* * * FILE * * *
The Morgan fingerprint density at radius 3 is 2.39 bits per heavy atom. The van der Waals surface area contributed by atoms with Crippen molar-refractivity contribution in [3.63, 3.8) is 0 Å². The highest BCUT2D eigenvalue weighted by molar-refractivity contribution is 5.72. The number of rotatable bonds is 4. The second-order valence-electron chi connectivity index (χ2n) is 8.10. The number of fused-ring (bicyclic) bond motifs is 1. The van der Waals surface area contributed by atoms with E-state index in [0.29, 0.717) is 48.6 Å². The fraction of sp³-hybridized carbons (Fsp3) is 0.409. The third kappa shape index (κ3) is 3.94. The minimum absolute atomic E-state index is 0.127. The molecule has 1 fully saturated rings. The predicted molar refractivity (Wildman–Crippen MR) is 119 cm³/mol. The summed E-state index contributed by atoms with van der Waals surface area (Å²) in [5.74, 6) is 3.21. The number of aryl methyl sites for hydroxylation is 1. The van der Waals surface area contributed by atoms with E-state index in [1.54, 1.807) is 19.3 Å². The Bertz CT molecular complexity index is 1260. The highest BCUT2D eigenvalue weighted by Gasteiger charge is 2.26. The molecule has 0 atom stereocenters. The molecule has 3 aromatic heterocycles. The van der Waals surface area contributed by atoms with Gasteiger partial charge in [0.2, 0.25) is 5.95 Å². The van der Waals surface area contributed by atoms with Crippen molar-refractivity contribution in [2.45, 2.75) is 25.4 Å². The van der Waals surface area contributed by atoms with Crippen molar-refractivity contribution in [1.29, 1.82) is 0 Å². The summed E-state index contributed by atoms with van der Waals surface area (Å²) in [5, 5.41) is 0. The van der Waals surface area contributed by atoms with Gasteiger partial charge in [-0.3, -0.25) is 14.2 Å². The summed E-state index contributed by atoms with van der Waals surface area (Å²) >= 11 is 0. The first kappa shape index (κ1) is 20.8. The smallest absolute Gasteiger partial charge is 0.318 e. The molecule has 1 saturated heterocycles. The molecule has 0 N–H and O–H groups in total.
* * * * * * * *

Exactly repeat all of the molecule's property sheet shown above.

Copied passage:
The Morgan fingerprint density at radius 3 is 2.39 bits per heavy atom. The van der Waals surface area contributed by atoms with Crippen molar-refractivity contribution in [3.63, 3.8) is 0 Å². The highest BCUT2D eigenvalue weighted by molar-refractivity contribution is 5.72. The number of rotatable bonds is 4. The second-order valence-electron chi connectivity index (χ2n) is 8.10. The number of fused-ring (bicyclic) bond motifs is 1. The van der Waals surface area contributed by atoms with E-state index in [0.29, 0.717) is 48.6 Å². The fraction of sp³-hybridized carbons (Fsp3) is 0.409. The third kappa shape index (κ3) is 3.94. The minimum absolute atomic E-state index is 0.127. The molecule has 1 fully saturated rings. The predicted molar refractivity (Wildman–Crippen MR) is 119 cm³/mol. The summed E-state index contributed by atoms with van der Waals surface area (Å²) in [5.74, 6) is 3.21. The number of aryl methyl sites for hydroxylation is 1. The van der Waals surface area contributed by atoms with E-state index in [1.54, 1.807) is 19.3 Å². The Bertz CT molecular complexity index is 1260. The highest BCUT2D eigenvalue weighted by Gasteiger charge is 2.26. The molecule has 0 atom stereocenters. The molecule has 3 aromatic heterocycles. The van der Waals surface area contributed by atoms with Gasteiger partial charge in [0.2, 0.25) is 5.95 Å². The van der Waals surface area contributed by atoms with Crippen molar-refractivity contribution in [2.45, 2.75) is 25.4 Å². The van der Waals surface area contributed by atoms with Crippen molar-refractivity contribution in [1.29, 1.82) is 0 Å². The summed E-state index contributed by atoms with van der Waals surface area (Å²) in [5, 5.41) is 0. The van der Waals surface area contributed by atoms with Gasteiger partial charge in [-0.3, -0.25) is 14.2 Å². The summed E-state index contributed by atoms with van der Waals surface area (Å²) >= 11 is 0. The first kappa shape index (κ1) is 20.8. The smallest absolute Gasteiger partial charge is 0.318 e. The molecule has 1 saturated heterocycles. The molecule has 0 N–H and O–H groups in total.